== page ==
High-speed digital computers will eventually make analysis of chromosome pictures "as routine and widely practiced a procedure as fingerprinting and blood typing," a Yale biologist predicts.
In fact, Frank H. Ruddle, PhD, reports, a computer system for karyotype analysis now exists. With further development and testing, he said, it should bring automated chromosome analysis to the point "where it can be used routinely on the clinical as well as on the research level."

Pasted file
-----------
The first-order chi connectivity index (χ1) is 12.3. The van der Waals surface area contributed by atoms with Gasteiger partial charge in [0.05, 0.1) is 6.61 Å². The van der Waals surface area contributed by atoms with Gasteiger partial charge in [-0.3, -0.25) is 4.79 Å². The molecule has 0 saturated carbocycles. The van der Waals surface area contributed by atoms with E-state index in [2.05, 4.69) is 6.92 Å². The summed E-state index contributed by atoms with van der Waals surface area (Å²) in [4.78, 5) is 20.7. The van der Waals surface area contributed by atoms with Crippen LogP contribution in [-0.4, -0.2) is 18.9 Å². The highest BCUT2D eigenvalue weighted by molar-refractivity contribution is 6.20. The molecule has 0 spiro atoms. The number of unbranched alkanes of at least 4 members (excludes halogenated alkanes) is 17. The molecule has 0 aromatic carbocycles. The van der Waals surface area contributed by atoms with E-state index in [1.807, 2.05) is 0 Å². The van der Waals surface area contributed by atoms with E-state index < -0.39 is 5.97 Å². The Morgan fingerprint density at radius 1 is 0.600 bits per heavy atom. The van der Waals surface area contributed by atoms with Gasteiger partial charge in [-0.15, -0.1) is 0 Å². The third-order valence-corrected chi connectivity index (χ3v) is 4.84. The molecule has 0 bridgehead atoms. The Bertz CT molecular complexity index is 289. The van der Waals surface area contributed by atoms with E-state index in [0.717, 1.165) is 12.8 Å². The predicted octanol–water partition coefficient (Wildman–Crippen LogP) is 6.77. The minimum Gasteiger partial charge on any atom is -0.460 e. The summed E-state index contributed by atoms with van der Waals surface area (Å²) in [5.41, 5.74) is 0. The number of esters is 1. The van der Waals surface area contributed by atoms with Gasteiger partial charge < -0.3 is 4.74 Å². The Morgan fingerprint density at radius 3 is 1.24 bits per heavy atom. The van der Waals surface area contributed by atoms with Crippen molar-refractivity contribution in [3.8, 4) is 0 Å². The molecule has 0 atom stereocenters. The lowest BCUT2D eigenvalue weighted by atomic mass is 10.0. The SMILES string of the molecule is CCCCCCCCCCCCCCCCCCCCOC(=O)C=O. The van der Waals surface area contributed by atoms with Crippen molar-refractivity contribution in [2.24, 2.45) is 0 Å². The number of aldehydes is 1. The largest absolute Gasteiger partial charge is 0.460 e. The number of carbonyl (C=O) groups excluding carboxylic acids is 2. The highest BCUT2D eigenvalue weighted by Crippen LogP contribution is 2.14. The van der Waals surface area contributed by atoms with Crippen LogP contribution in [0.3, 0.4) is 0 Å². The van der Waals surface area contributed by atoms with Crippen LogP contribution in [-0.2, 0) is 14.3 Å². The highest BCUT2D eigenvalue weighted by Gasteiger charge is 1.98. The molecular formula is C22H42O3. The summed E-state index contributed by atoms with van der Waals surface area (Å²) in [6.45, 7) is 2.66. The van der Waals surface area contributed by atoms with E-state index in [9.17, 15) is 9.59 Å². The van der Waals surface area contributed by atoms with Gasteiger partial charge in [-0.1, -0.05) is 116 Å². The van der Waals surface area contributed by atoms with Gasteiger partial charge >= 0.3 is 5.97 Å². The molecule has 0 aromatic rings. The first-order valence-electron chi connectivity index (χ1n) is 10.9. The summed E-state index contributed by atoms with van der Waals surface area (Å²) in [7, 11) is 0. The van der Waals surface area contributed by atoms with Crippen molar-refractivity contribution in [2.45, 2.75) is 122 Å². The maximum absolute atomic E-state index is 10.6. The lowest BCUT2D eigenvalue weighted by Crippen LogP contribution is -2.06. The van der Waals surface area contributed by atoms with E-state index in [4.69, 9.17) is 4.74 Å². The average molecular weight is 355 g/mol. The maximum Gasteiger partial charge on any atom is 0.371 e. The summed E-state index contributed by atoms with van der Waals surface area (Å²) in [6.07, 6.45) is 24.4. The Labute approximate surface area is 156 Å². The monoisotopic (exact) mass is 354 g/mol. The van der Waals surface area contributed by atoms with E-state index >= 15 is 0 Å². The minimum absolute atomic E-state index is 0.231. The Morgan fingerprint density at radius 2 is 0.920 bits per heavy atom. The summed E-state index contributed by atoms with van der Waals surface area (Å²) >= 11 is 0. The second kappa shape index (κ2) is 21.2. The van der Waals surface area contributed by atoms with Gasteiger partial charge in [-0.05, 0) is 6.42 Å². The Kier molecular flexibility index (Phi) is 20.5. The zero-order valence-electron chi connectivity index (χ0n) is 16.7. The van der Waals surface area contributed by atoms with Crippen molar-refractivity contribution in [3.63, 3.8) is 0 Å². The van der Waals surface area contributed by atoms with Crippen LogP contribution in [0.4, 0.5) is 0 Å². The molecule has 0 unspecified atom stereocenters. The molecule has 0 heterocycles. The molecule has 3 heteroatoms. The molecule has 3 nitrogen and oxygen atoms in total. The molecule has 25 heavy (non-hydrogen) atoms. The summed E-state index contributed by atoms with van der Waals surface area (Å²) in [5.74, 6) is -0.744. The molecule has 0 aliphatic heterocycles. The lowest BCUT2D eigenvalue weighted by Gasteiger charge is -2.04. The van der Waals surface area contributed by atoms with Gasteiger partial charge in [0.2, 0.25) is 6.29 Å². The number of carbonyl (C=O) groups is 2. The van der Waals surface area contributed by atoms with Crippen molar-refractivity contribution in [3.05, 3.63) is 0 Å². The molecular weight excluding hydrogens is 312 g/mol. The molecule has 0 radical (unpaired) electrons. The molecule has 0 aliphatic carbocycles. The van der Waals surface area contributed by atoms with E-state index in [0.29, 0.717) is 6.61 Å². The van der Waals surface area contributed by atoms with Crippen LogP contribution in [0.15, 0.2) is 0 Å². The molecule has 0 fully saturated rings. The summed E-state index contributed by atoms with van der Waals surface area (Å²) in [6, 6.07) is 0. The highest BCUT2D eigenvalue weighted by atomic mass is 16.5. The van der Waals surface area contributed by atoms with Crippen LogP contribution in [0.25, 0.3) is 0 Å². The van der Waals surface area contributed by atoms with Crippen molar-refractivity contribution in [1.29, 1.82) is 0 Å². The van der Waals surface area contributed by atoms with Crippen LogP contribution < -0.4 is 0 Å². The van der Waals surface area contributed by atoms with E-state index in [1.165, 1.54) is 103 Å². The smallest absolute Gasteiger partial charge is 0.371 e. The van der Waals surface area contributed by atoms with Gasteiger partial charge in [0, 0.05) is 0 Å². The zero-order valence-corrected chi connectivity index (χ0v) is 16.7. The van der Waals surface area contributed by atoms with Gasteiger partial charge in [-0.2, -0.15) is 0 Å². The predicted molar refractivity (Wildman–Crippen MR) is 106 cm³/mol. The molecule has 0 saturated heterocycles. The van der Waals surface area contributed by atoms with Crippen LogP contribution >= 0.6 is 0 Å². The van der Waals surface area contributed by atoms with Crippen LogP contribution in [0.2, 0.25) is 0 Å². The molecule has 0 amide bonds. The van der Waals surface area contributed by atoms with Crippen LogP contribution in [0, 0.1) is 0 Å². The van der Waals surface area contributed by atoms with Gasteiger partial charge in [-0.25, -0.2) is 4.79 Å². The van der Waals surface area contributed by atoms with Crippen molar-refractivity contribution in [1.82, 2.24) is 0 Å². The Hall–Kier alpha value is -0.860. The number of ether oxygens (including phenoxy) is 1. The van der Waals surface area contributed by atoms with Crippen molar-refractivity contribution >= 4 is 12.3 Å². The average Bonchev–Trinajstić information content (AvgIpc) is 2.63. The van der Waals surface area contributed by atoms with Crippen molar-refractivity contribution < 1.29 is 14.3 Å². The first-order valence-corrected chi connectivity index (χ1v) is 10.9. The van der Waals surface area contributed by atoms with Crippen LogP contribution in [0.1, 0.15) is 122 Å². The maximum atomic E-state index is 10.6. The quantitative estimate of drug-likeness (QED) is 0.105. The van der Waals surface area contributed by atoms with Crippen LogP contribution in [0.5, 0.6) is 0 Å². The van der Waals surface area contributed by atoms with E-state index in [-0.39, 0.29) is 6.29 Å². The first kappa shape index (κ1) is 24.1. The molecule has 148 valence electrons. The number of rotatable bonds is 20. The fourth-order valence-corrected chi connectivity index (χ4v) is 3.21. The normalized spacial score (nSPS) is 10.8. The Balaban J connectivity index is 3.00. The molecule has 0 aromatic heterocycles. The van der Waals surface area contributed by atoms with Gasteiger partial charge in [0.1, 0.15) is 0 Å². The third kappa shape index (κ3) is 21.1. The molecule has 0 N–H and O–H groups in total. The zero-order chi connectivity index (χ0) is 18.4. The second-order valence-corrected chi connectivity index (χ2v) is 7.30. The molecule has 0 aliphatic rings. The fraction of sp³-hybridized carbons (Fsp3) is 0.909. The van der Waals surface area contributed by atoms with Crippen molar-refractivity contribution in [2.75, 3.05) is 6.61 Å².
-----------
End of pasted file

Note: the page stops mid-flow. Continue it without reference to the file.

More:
Dr. Ruddle said the automated system takes less than a minute to analyze a complete set of chromosomes and one to two hours to analyze 100—a job that would ordinarily take a trained observer 100 hours. He estimated that this could reduce the cost of clinical chromosome analysis to $5 or so, a price well within reason for routine screening.
He described the automated system at a recent American Cancer Society seminar in Phoenix. His associate in